The Heiji Disturbance was a conflict between the Minamoto and Taira clans, led by Minamoto no Yoshitomo and Taira no Kiyomori respectively. Along with the Hôgen Disturbance of 1156, it marks the rise of Taira power, the beginning of the decline of direct Imperial power, and the early stages of the rise of the samurai class.
The attack on the Sanjô Palace on 1159/12/9 was the chief action of the conflict. Minamoto no Yoshitomo attacked the Imperial residence with roughly 500 warriors, kidnapping the Retired Emperor Go-Shirakawa and setting the building aflame. The events are dramatically depicted in a famous, later, handscroll composition now in the collection of the Museum of Fine Arts, Boston, and entitled "Night Attack on the Sanjo Palace."
Following the Taira victory, Minamoto no Yoshitomo was executed along with his eldest son, Minamoto no Yoshihira. His wife, Tokiwa Gozen, was spared along with their two younger sons, Minamoto no Yoritomo and Yoshitsune, who merely fled into exile, or into hiding. Yoritomo and Yoshitsune would later grow up to lead the Minamoto in destroying the Taira clan in the Genpei War of 1180-1185.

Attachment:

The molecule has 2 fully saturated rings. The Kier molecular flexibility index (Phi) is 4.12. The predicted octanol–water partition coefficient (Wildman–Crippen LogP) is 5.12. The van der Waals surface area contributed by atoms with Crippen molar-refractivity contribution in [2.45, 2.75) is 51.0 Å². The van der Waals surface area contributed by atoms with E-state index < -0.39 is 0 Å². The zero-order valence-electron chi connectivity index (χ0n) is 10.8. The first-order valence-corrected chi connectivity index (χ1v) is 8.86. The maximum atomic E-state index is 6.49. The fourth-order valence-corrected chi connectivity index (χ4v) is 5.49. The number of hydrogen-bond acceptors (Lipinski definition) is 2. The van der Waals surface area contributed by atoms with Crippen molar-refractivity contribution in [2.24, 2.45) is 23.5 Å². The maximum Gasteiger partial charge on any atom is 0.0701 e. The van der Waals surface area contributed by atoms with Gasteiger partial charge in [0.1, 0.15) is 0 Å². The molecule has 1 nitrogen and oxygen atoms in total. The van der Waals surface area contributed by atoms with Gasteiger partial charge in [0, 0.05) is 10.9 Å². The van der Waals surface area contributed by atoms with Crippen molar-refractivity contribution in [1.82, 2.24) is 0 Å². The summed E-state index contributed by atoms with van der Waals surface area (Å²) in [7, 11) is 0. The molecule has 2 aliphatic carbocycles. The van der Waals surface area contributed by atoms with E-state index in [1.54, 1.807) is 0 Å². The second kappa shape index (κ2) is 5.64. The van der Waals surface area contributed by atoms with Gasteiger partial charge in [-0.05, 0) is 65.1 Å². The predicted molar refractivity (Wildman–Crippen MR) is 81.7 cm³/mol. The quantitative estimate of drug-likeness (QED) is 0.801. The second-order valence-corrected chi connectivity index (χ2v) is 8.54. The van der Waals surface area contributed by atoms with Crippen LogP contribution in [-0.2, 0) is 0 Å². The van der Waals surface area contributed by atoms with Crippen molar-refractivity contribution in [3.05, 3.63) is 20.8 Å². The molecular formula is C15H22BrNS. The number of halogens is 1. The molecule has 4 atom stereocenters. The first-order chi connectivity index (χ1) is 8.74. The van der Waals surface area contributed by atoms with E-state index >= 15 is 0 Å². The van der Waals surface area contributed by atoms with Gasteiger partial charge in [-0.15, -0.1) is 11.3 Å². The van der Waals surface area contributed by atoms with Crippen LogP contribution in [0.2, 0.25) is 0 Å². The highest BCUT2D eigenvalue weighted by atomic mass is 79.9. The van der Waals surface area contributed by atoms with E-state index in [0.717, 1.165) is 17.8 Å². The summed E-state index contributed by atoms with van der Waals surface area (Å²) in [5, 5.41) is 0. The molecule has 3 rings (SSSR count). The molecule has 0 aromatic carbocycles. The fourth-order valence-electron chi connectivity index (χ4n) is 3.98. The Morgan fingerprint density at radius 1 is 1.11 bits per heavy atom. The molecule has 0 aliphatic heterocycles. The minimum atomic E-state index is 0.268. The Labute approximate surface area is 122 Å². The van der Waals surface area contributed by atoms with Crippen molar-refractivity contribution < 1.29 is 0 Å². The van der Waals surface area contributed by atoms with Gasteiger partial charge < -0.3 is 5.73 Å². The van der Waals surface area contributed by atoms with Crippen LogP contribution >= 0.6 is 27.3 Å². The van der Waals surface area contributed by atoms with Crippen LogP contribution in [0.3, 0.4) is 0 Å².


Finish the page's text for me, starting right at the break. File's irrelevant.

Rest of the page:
- Conrad Schirokauer, David Lurie, and Suzanne Gay, A Brief History of Japanese Civilization, Wadsworth Cengage (2013), 71.